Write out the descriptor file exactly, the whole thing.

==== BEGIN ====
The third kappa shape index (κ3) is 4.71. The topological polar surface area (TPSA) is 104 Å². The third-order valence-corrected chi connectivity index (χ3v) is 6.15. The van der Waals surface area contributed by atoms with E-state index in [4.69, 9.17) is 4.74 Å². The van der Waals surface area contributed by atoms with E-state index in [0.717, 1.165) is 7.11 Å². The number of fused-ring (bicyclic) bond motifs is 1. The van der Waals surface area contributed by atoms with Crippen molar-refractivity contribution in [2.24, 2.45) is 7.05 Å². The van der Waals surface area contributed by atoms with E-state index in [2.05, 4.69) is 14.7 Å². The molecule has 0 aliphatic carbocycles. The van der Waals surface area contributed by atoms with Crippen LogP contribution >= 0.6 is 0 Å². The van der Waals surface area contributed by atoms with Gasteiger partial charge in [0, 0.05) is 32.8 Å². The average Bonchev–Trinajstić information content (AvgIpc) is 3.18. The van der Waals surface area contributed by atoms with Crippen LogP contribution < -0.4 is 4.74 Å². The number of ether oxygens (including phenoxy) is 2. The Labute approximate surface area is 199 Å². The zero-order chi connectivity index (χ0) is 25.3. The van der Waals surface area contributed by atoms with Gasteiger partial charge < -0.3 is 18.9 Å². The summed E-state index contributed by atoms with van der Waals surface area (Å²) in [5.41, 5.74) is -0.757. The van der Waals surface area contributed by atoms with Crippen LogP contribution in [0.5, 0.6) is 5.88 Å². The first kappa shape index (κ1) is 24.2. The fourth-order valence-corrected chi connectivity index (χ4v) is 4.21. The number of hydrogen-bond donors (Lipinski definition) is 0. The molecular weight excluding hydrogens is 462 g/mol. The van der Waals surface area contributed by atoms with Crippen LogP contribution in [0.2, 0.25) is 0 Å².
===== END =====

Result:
The third kappa shape index (κ3) is 4.71. The topological polar surface area (TPSA) is 104 Å². The third-order valence-corrected chi connectivity index (χ3v) is 6.15. The van der Waals surface area contributed by atoms with E-state index in [4.69, 9.17) is 4.74 Å². The van der Waals surface area contributed by atoms with E-state index in [0.717, 1.165) is 7.11 Å². The number of fused-ring (bicyclic) bond motifs is 1. The van der Waals surface area contributed by atoms with Crippen molar-refractivity contribution in [2.24, 2.45) is 7.05 Å². The van der Waals surface area contributed by atoms with E-state index in [2.05, 4.69) is 14.7 Å². The molecule has 0 aliphatic carbocycles. The van der Waals surface area contributed by atoms with Crippen LogP contribution >= 0.6 is 0 Å². The van der Waals surface area contributed by atoms with Gasteiger partial charge in [0, 0.05) is 32.8 Å². The average Bonchev–Trinajstić information content (AvgIpc) is 3.18. The van der Waals surface area contributed by atoms with Crippen LogP contribution < -0.4 is 4.74 Å². The number of ether oxygens (including phenoxy) is 2. The Labute approximate surface area is 199 Å². The zero-order chi connectivity index (χ0) is 25.3. The van der Waals surface area contributed by atoms with Gasteiger partial charge < -0.3 is 18.9 Å². The summed E-state index contributed by atoms with van der Waals surface area (Å²) in [5.41, 5.74) is -0.757. The van der Waals surface area contributed by atoms with Crippen LogP contribution in [0.5, 0.6) is 5.88 Å². The first kappa shape index (κ1) is 24.2. The fourth-order valence-corrected chi connectivity index (χ4v) is 4.21. The number of hydrogen-bond donors (Lipinski definition) is 0. The molecular weight excluding hydrogens is 462 g/mol. The van der Waals surface area contributed by atoms with Crippen LogP contribution in [0.2, 0.25) is 0 Å².